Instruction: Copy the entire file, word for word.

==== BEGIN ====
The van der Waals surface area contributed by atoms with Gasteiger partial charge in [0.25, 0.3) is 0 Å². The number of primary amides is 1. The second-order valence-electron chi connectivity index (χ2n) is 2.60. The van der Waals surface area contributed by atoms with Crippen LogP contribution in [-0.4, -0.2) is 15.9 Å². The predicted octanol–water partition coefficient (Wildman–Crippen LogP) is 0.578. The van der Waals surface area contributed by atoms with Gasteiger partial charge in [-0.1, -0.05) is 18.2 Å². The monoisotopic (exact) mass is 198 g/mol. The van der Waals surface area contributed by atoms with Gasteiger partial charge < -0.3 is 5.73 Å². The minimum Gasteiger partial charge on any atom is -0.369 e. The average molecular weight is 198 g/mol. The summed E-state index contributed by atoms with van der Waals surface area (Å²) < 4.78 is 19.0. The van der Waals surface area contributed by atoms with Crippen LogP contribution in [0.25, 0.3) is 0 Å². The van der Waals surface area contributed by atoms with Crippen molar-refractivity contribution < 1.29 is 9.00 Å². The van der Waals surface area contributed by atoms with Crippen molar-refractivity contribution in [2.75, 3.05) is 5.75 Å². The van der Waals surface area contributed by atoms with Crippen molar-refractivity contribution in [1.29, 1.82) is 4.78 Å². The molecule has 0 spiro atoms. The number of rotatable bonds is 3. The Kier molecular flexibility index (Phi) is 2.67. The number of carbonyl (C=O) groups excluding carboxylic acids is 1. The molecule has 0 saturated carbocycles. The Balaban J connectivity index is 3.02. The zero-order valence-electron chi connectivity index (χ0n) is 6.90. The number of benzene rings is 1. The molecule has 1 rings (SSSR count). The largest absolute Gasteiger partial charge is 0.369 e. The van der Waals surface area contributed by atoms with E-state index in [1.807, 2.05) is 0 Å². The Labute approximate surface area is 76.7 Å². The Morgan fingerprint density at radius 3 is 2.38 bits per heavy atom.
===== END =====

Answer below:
The van der Waals surface area contributed by atoms with Gasteiger partial charge in [0.25, 0.3) is 0 Å². The number of primary amides is 1. The second-order valence-electron chi connectivity index (χ2n) is 2.60. The van der Waals surface area contributed by atoms with Crippen LogP contribution in [-0.4, -0.2) is 15.9 Å². The predicted octanol–water partition coefficient (Wildman–Crippen LogP) is 0.578. The van der Waals surface area contributed by atoms with Gasteiger partial charge in [-0.1, -0.05) is 18.2 Å². The monoisotopic (exact) mass is 198 g/mol. The van der Waals surface area contributed by atoms with Gasteiger partial charge < -0.3 is 5.73 Å². The minimum Gasteiger partial charge on any atom is -0.369 e. The average molecular weight is 198 g/mol. The summed E-state index contributed by atoms with van der Waals surface area (Å²) < 4.78 is 19.0. The van der Waals surface area contributed by atoms with Crippen LogP contribution in [0.25, 0.3) is 0 Å². The van der Waals surface area contributed by atoms with Crippen molar-refractivity contribution < 1.29 is 9.00 Å². The van der Waals surface area contributed by atoms with Crippen molar-refractivity contribution in [2.75, 3.05) is 5.75 Å². The van der Waals surface area contributed by atoms with Crippen molar-refractivity contribution in [1.29, 1.82) is 4.78 Å². The molecule has 0 spiro atoms. The number of rotatable bonds is 3. The Kier molecular flexibility index (Phi) is 2.67. The number of carbonyl (C=O) groups excluding carboxylic acids is 1. The molecule has 0 saturated carbocycles. The Balaban J connectivity index is 3.02. The zero-order valence-electron chi connectivity index (χ0n) is 6.90. The number of benzene rings is 1. The molecule has 1 rings (SSSR count). The largest absolute Gasteiger partial charge is 0.369 e. The van der Waals surface area contributed by atoms with E-state index in [1.807, 2.05) is 0 Å². The Labute approximate surface area is 76.7 Å². The Morgan fingerprint density at radius 3 is 2.38 bits per heavy atom.